the Alliance for the Cultural Preservation and Repatriation of the Anishinaabek of Michigan (MACPRA) is a combination of Federally Recognized Tribes and Michigan State Tribes who strive to give a voice to all tribes in the repatriation process and to keep State Tribes informed of the process of repatriation. NAGPRA deposit. AAIA program director Colleen Medicine (Sault Ste. Marie tribe of Chippewa Indians) said these coalition efforts have brought the different tribes closer together not only within the state, but also between the tribes of the Chippewa Indians. United States and Canada. “We facilitated repatriations here in the United States and then brought ancestors to them across the river. [in Canada] because they have no position here to do it, ”Medicine said.
Unfortunately, even during the repatriation process, museums and federal institutions can determine which artifacts have a “cultural relationship” with a specific tribe. If they do not establish this relationship, they will label the remains or artifacts as “culturally unidentifiable”. Shannon O’Loughlin, executive director of the Association of American Indian Affairs, pointed out how problematic it is to even name an unidentifiable ancestor when it is “obviously identifiable by indigenous nations, whether the United States has recognized this nation or not ”.
In the case of the Harvard Peabody Museum, the Association accused the museum for breaking NAGPRA laws and resisting the repatriation process. “Their resistance methodology was to document it with their lawyers. So they invested a lot of money and a lot of time in “let’s establish the evidence against tribal affiliation”. So if [Peabody] documents the evidence with so much material, whether true or theories or hypotheses, the tribes will not be able to prove their burden or what they think is the burden of the tribe to prove affiliation, ”a O’Loughlin said. Peabody Museum Director Jane Pickering released a apologies earlier this year to the Association and pledged to “prioritize the urgent work of understanding and illuminating our history and starting to make amends.”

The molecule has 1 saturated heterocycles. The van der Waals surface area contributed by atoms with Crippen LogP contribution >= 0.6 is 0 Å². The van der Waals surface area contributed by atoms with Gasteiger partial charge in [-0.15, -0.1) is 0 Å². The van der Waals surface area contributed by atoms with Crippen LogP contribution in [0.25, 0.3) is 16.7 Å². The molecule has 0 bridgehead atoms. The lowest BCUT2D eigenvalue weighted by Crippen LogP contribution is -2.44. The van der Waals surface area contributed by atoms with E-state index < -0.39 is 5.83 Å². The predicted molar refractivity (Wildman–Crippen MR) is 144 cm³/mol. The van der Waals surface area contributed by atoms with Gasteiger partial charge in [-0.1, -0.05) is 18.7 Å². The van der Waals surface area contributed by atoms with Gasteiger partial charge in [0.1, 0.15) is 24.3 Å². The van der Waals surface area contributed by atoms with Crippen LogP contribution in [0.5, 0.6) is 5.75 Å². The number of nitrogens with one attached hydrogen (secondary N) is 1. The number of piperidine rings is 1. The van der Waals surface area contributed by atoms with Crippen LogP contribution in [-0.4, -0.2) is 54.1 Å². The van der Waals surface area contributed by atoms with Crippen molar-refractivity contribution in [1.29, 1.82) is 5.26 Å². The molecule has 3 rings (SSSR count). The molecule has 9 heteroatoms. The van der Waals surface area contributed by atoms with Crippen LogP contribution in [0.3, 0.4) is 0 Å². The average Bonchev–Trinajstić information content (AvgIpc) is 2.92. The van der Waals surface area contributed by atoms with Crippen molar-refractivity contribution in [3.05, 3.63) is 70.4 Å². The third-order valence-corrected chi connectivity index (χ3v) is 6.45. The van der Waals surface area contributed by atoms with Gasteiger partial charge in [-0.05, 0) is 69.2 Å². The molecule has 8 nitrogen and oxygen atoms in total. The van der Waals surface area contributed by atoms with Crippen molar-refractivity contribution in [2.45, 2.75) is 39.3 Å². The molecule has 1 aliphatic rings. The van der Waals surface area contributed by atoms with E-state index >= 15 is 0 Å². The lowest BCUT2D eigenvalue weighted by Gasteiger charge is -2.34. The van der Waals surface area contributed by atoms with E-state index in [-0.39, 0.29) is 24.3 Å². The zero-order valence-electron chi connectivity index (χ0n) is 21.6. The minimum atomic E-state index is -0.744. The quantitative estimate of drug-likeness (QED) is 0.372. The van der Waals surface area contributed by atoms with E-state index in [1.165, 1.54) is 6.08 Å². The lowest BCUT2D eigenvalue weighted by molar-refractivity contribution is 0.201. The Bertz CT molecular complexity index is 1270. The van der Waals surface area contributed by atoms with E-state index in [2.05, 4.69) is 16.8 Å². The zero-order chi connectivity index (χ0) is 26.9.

Thirty years after the adoption of NAGPRA, tribal nations are still fighting for their rights under an already established law. NAGPRA was meant to be a first step; however, he is still violated today. O’Loughlin details the emotional burden this process has on Indigenous peoples. “When the natives enter these institutions, click on eBay or watch PBS Antiques Roadshow, they see that their tribal artifacts are referred to as commodities and not as things of life supposed to help maintain health, safety and welfare. to be. of their nation. It is an ongoing emotional and spiritual evil that the tribes face, ”she said.
By 2030, Medicine and O’Loughlin hope the landscape will be different. Medicine wants “to see repatriation include language and ceremony and other things that were also taken without consent.”
“We are trying to create a world where diverse Native American cultures and values are experienced, protected and respected,” O’Loughlin said. “What I hope to see, and I don’t know if we’ll get there in 10 years, is a complete change in the way we view Native American objects and property. It’s not good to have these things, but it’s good to watch contemporary Native American artists and buy the things that are meant to be shared. [It’s okay] be involved in places and with people who are able to share certain things about the culture and religion of Native America, and respect when these things are not open to the public.